Journal of Oil Palm Research Vol. 1 No. 1  1989 June p.  17-30
DOI:

The production of superior lines and second cycle hybrids by inbreeding and selection

Author(s): POONI, H A*

The realization that heterosis is due chiefly to the dispersion of dominant genes between the parents of a cross rather than to the overdominance of these genes has led to the important practical conclusions that, in principle, heterosis should be fixable in inbred lines. It follows, therefore, that there is no longer any genetical justification for regarding the improvement of outbreeding species any differently from that of inbreeding ones, so that all crops and stock can be improved by inbreeding programmes. In the past, breeders have had to employ an essentially empirical approach in carrying out improvement programmes which involve inbreeding. Recent work, however, has led to an understanding of the theoretical basis of the advances to be expected under inbreeding, both with and without selection, so that it is now possible for the breeder to design and carry out improvement programmes in a systematic way and, hence, to predict, from the early generations of a pedigree, the likelihood of obtaining recombinant inbred lines or hybrids that have the desired level of performance. In this paper we review this theory and discuss its application to the practical task of crop improvement.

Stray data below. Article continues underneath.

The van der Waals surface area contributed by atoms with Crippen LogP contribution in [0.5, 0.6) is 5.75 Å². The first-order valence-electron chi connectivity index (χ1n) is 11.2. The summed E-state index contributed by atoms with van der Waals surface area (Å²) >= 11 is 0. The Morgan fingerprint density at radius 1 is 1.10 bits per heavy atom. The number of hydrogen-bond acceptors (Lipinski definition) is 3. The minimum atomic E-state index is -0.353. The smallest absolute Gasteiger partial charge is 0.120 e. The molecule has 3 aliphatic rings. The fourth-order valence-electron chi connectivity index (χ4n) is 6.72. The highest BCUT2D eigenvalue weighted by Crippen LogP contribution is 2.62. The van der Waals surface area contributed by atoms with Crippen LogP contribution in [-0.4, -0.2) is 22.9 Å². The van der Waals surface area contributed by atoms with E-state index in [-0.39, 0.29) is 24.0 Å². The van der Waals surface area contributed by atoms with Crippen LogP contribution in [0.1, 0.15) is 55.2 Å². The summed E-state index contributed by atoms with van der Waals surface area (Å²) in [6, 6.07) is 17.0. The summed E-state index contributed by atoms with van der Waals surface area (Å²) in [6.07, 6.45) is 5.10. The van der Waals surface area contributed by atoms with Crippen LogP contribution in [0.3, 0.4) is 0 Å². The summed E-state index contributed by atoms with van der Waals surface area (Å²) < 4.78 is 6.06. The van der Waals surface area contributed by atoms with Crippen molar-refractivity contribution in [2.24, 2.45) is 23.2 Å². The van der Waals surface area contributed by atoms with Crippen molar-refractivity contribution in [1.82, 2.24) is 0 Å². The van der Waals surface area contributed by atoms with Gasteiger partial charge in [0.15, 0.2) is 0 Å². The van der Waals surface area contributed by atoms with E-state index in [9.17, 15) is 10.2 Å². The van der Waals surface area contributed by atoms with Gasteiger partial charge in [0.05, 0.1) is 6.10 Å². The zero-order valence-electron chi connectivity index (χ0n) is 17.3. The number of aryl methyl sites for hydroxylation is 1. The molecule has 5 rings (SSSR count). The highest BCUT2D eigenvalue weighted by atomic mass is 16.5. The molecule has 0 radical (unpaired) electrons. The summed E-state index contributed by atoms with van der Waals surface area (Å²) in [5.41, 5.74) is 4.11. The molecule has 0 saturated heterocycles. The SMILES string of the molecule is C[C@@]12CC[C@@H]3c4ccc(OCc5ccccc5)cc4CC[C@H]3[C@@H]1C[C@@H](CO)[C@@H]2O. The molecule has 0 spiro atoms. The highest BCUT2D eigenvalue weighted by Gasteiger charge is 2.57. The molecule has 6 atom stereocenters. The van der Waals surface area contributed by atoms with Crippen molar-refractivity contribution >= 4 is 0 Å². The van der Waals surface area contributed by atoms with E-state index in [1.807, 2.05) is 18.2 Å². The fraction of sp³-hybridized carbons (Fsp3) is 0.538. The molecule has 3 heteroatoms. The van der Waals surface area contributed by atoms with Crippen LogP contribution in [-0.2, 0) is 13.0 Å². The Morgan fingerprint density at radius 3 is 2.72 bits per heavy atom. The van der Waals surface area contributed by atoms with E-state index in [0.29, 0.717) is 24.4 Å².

Keywords: , , ,

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*School of Biological Sciences University of Brimingham B 12 2 TT, UK


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